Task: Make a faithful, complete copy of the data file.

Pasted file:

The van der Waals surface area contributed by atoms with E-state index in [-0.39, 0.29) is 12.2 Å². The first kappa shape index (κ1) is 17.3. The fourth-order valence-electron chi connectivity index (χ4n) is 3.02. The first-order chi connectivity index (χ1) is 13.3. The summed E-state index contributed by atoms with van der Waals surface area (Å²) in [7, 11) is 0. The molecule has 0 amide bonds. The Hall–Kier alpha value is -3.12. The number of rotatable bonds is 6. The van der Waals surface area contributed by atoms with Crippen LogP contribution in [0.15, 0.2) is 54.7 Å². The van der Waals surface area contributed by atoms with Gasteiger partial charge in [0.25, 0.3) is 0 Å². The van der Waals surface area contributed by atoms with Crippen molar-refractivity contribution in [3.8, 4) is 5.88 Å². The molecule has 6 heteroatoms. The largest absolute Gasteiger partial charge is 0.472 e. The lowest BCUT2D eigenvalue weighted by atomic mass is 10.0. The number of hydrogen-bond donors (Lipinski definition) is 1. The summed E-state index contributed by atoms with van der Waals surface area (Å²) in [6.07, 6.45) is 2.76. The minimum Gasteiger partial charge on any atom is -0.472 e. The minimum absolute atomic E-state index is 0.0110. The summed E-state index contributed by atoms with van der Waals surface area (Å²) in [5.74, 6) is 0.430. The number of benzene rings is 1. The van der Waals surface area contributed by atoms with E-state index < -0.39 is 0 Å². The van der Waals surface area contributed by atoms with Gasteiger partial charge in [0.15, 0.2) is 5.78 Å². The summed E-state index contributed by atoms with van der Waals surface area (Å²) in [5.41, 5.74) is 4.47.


The van der Waals surface area contributed by atoms with E-state index in [-0.39, 0.29) is 12.2 Å². The first kappa shape index (κ1) is 17.3. The fourth-order valence-electron chi connectivity index (χ4n) is 3.02. The first-order chi connectivity index (χ1) is 13.3. The summed E-state index contributed by atoms with van der Waals surface area (Å²) in [7, 11) is 0. The molecule has 0 amide bonds. The Hall–Kier alpha value is -3.12. The number of rotatable bonds is 6. The van der Waals surface area contributed by atoms with Crippen LogP contribution in [0.15, 0.2) is 54.7 Å². The van der Waals surface area contributed by atoms with Gasteiger partial charge in [0.25, 0.3) is 0 Å². The van der Waals surface area contributed by atoms with Crippen molar-refractivity contribution in [3.8, 4) is 5.88 Å². The molecule has 6 heteroatoms. The largest absolute Gasteiger partial charge is 0.472 e. The lowest BCUT2D eigenvalue weighted by atomic mass is 10.0. The number of hydrogen-bond donors (Lipinski definition) is 1. The summed E-state index contributed by atoms with van der Waals surface area (Å²) in [6.07, 6.45) is 2.76. The minimum Gasteiger partial charge on any atom is -0.472 e. The minimum absolute atomic E-state index is 0.0110. The summed E-state index contributed by atoms with van der Waals surface area (Å²) in [5.74, 6) is 0.430. The number of benzene rings is 1. The van der Waals surface area contributed by atoms with E-state index < -0.39 is 0 Å². The van der Waals surface area contributed by atoms with Gasteiger partial charge in [0.15, 0.2) is 5.78 Å². The summed E-state index contributed by atoms with van der Waals surface area (Å²) in [5.41, 5.74) is 4.47.